mike middletonWaldorf, MD – The Community Foundation of Southern Maryland heralded three businesses in the tri-county area for their benevolence, inducting them into the Philanthropy Hall of Fame Friday, Nov. 4 at the 11th Annual Philanthropy Luncheon at Waldorf Jaycees.

“We believe giving back is good business,” said Community Foundation Executive Director Gretchen H. Hardman. “There are needs in our community not being addressed. They rely on the non-profits who rely on their neighbors to support them.”

Three businesses from Charles, Calvert and St. Mary’s counties were honored for their philanthropic efforts in their communities.
eric franklinEric Franklin, CEO of ERIMAX Inc., an information technology and acquisition management company in Calvert County for his considerable efforts in helping small businesses thrive in the region. Although his business has only been around for 15 years, ERIMAX provides services to more than 20 federal agencies in nine states and has been recognized by the Washington Business Journal as one of the region’s fastest-growing companies and was listed by Inc. magazine as one of the nation’s 5,000 fasted growing companies.
grasso• For Keith Grasso of Island Music in La Plata, the story is very similar. He and his wife Nikki started the business 18 years ago and is going strong, providing musical instruction and instruments to many in the community. Their annual RockOberfest event held at the Crossing at Casey Jones helps provide funding for musical instruments for public school programs throughout Charles County.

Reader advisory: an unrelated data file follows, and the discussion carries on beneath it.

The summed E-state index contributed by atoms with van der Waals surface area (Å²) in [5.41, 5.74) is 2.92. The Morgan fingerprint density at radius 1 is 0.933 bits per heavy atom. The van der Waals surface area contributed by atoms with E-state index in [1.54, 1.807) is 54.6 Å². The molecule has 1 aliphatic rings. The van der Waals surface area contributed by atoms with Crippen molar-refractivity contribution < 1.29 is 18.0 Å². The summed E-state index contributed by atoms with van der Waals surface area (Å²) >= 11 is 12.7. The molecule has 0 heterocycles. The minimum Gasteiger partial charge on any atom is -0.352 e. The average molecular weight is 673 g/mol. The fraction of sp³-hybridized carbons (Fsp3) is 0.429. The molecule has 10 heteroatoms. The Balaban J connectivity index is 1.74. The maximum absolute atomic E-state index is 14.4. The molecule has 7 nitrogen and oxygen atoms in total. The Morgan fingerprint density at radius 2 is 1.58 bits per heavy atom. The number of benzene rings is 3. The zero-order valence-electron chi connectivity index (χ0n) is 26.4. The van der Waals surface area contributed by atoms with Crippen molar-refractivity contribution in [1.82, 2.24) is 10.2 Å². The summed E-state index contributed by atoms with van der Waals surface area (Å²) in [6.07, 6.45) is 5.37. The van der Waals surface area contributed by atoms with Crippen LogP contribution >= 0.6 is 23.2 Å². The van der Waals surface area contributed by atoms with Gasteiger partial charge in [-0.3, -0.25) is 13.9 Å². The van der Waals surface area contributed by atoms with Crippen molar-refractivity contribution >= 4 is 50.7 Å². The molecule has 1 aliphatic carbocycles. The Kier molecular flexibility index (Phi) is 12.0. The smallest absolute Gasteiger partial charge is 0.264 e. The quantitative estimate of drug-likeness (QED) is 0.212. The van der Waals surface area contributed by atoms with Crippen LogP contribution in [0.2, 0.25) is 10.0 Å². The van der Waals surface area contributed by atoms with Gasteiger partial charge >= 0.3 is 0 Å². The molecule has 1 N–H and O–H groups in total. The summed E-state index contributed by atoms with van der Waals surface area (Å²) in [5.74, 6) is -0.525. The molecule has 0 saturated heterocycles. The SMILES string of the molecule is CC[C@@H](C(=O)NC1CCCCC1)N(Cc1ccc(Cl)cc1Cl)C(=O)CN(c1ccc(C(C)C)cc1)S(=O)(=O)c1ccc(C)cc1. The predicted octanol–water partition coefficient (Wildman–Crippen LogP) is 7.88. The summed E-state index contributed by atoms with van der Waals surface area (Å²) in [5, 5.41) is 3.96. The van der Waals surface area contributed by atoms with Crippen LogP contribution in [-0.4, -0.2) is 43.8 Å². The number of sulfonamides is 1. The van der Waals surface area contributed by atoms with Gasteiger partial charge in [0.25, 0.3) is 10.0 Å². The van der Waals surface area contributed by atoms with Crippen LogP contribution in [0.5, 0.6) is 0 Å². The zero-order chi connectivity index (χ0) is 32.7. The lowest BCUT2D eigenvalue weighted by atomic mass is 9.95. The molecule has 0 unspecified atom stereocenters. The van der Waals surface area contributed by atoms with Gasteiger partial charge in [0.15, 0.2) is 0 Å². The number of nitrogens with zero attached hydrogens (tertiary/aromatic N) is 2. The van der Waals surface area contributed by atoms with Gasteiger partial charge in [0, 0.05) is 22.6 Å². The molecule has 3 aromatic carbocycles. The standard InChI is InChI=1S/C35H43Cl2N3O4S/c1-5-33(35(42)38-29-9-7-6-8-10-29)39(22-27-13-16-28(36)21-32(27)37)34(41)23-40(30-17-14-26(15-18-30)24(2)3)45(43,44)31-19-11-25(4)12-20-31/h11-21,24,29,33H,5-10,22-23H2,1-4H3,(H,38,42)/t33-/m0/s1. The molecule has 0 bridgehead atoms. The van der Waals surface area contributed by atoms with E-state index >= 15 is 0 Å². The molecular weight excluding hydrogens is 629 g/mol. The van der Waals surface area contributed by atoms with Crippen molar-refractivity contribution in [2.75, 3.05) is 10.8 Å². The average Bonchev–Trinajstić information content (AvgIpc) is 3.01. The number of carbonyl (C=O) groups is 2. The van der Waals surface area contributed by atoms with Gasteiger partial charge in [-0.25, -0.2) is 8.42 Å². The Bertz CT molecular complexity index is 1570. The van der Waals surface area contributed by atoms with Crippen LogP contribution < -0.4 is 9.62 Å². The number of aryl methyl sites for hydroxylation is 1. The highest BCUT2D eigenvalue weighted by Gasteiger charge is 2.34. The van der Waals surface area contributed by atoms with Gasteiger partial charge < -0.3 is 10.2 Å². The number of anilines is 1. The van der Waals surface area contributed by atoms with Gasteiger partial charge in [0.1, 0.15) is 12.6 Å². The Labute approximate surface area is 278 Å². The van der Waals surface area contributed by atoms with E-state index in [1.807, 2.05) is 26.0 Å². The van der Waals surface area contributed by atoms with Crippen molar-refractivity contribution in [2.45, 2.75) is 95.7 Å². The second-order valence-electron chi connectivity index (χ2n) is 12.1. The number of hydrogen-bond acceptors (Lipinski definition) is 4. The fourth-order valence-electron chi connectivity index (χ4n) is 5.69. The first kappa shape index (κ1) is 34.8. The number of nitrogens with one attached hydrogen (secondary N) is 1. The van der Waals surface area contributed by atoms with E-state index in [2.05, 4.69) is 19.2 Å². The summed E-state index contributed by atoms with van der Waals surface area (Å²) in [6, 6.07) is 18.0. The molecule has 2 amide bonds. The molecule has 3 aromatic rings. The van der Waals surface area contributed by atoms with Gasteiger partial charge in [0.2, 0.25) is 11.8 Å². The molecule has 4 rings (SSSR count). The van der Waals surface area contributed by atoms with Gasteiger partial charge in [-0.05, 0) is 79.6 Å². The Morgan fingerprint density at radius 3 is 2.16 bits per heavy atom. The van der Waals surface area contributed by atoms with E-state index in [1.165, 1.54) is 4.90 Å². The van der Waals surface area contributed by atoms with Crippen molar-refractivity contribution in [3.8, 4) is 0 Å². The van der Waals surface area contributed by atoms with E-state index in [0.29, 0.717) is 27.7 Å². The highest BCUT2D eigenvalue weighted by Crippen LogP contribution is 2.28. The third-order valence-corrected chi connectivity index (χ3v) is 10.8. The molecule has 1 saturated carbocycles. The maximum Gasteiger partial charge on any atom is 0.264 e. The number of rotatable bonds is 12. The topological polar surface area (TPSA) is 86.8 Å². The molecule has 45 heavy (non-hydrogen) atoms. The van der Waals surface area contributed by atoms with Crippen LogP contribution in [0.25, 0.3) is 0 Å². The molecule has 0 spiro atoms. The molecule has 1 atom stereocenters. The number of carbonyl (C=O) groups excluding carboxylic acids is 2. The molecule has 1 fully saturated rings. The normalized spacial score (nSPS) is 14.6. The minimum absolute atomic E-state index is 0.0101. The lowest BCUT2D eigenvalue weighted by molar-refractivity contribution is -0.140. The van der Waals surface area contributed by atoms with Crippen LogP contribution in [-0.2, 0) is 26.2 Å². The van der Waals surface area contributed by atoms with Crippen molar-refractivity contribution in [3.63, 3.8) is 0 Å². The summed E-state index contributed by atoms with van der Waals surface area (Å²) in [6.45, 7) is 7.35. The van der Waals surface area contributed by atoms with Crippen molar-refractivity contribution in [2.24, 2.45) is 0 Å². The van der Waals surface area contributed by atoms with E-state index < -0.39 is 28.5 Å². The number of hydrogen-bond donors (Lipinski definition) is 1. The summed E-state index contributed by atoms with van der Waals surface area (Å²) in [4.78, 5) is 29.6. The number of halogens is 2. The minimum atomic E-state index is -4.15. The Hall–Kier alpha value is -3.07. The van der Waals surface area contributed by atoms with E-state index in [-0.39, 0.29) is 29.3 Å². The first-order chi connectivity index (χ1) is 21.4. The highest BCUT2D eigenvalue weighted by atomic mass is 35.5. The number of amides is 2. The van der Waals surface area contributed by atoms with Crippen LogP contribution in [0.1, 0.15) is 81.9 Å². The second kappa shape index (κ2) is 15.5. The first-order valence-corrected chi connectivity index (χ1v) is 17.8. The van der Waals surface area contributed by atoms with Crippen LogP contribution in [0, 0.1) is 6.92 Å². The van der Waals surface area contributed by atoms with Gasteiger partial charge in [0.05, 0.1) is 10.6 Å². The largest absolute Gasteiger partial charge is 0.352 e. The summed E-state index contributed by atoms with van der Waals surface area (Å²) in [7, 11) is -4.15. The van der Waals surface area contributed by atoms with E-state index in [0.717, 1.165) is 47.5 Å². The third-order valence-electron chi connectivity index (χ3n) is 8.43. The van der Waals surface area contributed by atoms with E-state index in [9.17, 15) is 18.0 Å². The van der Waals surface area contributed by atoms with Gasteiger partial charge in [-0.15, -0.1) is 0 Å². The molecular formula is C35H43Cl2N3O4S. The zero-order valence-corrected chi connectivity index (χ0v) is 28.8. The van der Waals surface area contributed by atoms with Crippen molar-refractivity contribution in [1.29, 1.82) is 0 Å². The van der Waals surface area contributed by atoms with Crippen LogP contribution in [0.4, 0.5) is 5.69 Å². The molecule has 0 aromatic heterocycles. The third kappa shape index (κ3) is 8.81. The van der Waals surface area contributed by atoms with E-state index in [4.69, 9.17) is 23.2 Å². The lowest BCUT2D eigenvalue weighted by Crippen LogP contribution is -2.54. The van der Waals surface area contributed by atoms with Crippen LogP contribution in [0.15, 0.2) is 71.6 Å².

bubby knott• The third Philanthropy Hall of Fame inductee is an old hand at giving: Great Mills Trading Post owned and operated by Bubby Knott. It’s a great story, as Knott began buying and selling junk in 1970, an enterprise that led to a side business. That business developed over time into a asphalt and construction business that has now been providing services to state, local and federal governments for 35 years, and 30 of those serving the U.S. Navy.

“You do not have to be well off to make a difference in someone’s life,” said Guest Speaker Mike Middleton, president and CEO of Community Bank of the Chesapeake. “Our culture of caring is a way of life,” he said of the Community Foundation’s work.

Middleton shared a story of a young couple with a daughter. The father was suddenly killed while participating in a biking event when he was struck a car of a drunk driver. Through the Community Foundation’s efforts, an education fund was set up for the young child who lost her father in that tragic incident.

Ellen Flowers Fields, in introducing Franklin of ERIMAX, told the audience that this successful entrepreneur “helps others in extraordinary ways.”

Charles County Public Schools Tim Bodamer praised Grasso of Island Music for his benevolence to Charles County students since establishing the business.

“He not only has built the music store, but he is also lead guitarist in a band and is president of the La Plata Business Association,” Bodamer said.

Jan Barnes laughed when she introduced Knott.

“When Buddy came in, he asked me, ‘why are you here?’ Now you know why I’m here,” she said.

“People have no idea what Buddy does for others,” Barnes added. “His farm on Flat Iron Road located in Great Mills is the North Pole of Southern Maryland.”

She touted Knott’s philanthropic efforts, noting that when local musicians were looking for a venue for a concert to raise money for hospice, Knott stepped forward. In just a few years, Bluegrass for Hospice has raised more than $32,000.

Contact Joseph Norris at joe.norris@thebaynet.com